(As a former intelligence officer, Michael C is trying to explain his larger theory on intelligence, a simple idea with complex ramifications: Intelligence is Evidence. Click here to read the previous posts.)
On Monday, I described the pressures constantly pushing prosecutors to the edge of constitutionality to get convictions.
The pertinent question remains: if we have travesties in justice in our American legal system, which has numerous procedural hurdles and obstacles designed to prevent prosecutorial misconduct, how does this affect the messy world of terrorism and insurgencies?
Greatly. Since the military doesn’t operate in an adversarial justice system, the amount of mistakes--read innocent people killed--are orders of magnitude greater than our justice system.
This makes sense; the U.S. Army and Marine Corps weren’t designed to fight counter-insurgencies. The system is set up for top-down, action-oriented leadership. When prosecuting insurgents, the onus is on quantity, not accuracy. The more “actioned targets” the better. If they turn out to have been wrong, or ineffective, nothing much will result, especially since most commanders only deploy for a year.
I can’t stress this enough: our ground forces were designed to fight World War II, a mechanized, maneuver war with front lines, rear echelons, and face-to-face combat, not to combat insurgents. The U.S. Army and Marine Corps, upon invading Vietnam, Iraq, Afghanistan and other places, have adapted to irregular war, adjusting their systems to resemble those of security forces. As a result, the incentives to minimize collateral damage or accuracy is less than the incentives to follow the boss’s orders.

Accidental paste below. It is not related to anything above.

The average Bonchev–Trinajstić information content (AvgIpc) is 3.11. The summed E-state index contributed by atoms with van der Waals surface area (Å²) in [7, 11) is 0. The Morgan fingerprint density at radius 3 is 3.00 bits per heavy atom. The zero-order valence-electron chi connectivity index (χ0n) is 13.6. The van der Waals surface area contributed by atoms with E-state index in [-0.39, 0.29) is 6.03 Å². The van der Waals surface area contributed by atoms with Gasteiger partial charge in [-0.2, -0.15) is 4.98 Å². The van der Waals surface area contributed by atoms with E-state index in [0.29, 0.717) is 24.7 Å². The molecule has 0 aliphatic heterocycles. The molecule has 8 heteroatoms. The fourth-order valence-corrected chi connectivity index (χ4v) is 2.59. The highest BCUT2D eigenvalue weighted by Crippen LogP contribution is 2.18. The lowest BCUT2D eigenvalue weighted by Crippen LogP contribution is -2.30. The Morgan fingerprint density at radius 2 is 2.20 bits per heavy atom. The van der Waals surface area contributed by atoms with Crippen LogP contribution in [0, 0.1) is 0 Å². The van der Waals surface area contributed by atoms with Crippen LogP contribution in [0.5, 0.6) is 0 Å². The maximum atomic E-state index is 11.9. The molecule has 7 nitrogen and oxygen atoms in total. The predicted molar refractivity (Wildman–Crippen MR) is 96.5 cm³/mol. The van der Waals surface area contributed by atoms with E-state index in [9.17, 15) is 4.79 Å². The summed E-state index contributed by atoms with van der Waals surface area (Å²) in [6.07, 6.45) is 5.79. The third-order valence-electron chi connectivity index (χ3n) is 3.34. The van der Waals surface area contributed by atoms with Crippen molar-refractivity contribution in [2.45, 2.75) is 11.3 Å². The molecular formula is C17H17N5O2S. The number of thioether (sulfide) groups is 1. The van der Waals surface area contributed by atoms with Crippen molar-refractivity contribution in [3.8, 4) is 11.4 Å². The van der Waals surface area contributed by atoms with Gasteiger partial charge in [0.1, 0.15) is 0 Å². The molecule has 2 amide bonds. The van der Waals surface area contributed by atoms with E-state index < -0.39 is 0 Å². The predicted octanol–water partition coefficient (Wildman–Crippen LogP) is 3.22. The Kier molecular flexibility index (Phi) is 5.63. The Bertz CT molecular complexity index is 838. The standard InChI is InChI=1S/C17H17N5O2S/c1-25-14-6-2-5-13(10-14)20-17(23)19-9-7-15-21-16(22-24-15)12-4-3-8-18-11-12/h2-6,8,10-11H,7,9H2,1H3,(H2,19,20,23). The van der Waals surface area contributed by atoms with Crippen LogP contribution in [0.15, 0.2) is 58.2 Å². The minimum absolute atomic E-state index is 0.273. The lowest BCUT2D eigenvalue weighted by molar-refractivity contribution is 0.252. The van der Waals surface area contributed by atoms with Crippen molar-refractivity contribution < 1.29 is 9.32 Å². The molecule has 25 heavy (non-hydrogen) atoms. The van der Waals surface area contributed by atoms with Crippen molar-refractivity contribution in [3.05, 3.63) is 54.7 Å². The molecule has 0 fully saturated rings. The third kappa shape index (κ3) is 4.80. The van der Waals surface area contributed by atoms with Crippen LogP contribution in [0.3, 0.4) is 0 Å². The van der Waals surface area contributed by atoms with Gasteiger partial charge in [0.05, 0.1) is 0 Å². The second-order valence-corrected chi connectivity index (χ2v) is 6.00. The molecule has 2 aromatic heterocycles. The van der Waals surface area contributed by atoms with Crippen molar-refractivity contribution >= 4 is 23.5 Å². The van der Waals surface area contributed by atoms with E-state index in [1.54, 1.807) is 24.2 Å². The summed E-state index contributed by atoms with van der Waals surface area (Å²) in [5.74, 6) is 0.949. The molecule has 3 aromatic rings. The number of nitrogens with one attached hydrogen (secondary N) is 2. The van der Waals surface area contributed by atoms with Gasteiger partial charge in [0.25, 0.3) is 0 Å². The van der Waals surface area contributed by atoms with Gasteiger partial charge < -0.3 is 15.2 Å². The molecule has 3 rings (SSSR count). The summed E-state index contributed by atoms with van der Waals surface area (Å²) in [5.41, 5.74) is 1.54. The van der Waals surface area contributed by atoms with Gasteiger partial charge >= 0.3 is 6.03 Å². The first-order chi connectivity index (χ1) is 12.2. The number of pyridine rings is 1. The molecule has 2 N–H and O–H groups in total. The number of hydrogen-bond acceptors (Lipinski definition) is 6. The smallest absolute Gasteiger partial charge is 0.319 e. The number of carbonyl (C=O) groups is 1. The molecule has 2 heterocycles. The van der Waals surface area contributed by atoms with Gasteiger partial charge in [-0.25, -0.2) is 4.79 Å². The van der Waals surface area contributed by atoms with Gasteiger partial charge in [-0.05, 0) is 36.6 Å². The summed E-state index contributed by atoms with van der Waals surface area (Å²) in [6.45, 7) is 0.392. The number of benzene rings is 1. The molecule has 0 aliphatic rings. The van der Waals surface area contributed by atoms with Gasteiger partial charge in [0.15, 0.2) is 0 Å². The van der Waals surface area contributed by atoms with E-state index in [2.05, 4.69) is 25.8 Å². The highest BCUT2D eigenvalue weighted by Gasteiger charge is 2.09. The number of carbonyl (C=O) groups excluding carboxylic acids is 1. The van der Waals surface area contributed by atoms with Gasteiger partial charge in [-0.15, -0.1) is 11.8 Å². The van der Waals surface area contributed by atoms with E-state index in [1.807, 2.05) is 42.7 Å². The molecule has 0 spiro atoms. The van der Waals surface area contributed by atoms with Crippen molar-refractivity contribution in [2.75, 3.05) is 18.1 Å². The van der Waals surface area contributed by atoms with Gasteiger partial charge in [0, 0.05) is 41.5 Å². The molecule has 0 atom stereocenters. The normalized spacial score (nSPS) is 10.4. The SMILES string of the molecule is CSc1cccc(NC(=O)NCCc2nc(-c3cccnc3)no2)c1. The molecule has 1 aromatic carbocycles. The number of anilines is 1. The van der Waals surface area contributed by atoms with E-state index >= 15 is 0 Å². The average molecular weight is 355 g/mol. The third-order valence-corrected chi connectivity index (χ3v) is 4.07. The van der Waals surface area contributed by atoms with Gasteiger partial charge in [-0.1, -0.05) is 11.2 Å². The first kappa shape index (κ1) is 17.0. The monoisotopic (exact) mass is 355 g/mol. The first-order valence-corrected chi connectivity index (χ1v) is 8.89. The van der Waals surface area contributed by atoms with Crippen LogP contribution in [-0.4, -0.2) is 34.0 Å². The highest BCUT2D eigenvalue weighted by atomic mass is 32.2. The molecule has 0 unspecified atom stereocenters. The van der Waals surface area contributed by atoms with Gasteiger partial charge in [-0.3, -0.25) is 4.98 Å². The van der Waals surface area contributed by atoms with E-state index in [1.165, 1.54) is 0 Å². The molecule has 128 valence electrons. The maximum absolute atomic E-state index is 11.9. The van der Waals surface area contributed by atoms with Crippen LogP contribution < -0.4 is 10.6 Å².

When it comes to terrorism, the same rules apply. The CIA makes decisions to launch drone strikes in Pakistan, Yemen and Somalia without consulting a robust adversarial system. The incentive structure is skewed too. Failing to stop a terrorist has huge political ramifications; killing civilians in another country does not.
The CIA has plenty of questions to answer. What safeguards do they have? What system do they use? When were they designed to fight wars? And should they? (The Economist argues they shouldn’t, so does Dennis Blair. I agree.) (Second parenthetical: the CIA really isn’t very good at this. Half of the weapons they sent into Somalia have ended up in Al Shabab’s hands. Doh!)
The worlds of intelligence and evidence have so many similarities, it stuns me more people don’t compare them. One of the biggest similarities is that when intelligence or evidence goes bad, they go horrible. Unfortunately, our intelligence system is designed to make these very mistakes. The main reason Senator Mitch McConnell gets so upset at President Obama trying terrorists in criminal courts is because it is harder, and having a Devil’s Advocate or an adversarial system of justice does make things harder.
(I hate addressing a problem and not providing a solution. I promise I will get to my half-baked solutions...next month--I assume our readers can only want so much detailed discussion on intelligence matters.)